Phishing has emerged to be one of the most extensively used means by cybercriminals to deceive online users. In fact, most individuals who have an email account would have come across a phishing e-mail; some even falling into this cyber trap.
Phishing means clicking on a link that you receive from a seemingly legitimate e-mail, text message or even attachment. This link directs you to a website, which appears genuine, but is actually a clone. It asks for registration details in the form of data such as bank username and password, post which the website crashes. This is when the malicious code enters the web browser, notes the logins and passwords, and passes on the strokes to the fraudsters. With this personal information, cybercriminals can gain access to most of your accounts as many individuals tend to have the same password across. To reduce the chances of being thus victimised, online users should:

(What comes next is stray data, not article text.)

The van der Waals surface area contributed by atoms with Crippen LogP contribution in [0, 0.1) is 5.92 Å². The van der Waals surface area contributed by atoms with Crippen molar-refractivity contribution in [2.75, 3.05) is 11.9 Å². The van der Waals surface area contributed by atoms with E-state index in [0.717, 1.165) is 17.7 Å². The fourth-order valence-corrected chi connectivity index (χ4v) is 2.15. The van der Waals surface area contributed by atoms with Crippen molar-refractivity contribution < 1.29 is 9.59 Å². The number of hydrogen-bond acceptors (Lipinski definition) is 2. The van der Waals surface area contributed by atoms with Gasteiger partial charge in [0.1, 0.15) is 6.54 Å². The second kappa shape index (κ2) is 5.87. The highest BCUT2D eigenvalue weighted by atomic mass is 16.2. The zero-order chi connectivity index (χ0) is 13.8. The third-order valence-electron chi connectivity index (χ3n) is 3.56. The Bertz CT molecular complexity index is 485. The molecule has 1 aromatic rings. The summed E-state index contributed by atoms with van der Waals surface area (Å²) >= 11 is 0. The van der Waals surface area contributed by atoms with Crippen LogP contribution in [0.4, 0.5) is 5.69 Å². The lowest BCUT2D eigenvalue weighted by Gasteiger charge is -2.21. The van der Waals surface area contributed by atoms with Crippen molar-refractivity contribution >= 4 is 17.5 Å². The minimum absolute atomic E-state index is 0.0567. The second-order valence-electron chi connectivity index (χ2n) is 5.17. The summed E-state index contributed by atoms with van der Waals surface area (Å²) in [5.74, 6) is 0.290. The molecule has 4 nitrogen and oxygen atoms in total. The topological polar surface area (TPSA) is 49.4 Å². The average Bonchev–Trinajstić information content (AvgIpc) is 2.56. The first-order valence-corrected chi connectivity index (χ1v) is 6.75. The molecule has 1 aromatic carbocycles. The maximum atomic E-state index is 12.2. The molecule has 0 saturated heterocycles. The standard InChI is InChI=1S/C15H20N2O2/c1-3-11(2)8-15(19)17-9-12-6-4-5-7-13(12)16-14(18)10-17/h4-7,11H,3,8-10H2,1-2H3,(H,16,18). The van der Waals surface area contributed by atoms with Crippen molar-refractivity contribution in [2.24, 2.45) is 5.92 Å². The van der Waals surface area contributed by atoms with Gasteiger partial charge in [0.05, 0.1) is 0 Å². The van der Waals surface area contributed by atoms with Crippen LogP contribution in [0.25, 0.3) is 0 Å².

type out the link in the address bar of their web-browser instead of clicking,
avoid opening links or attachments sent from unidentified sources,
look for a “lock” icon in the web browser’s status bar or make sure that the URL starts with “https” instead of just “http”,
install and regularly update the anti-virus and anti-malware software,
avoid discarding bank statements; instead read carefully to check for unauthorised transactions,
avoid sending financial or personal information over e-mails,
not click links or enter personal information on pop-up screens, and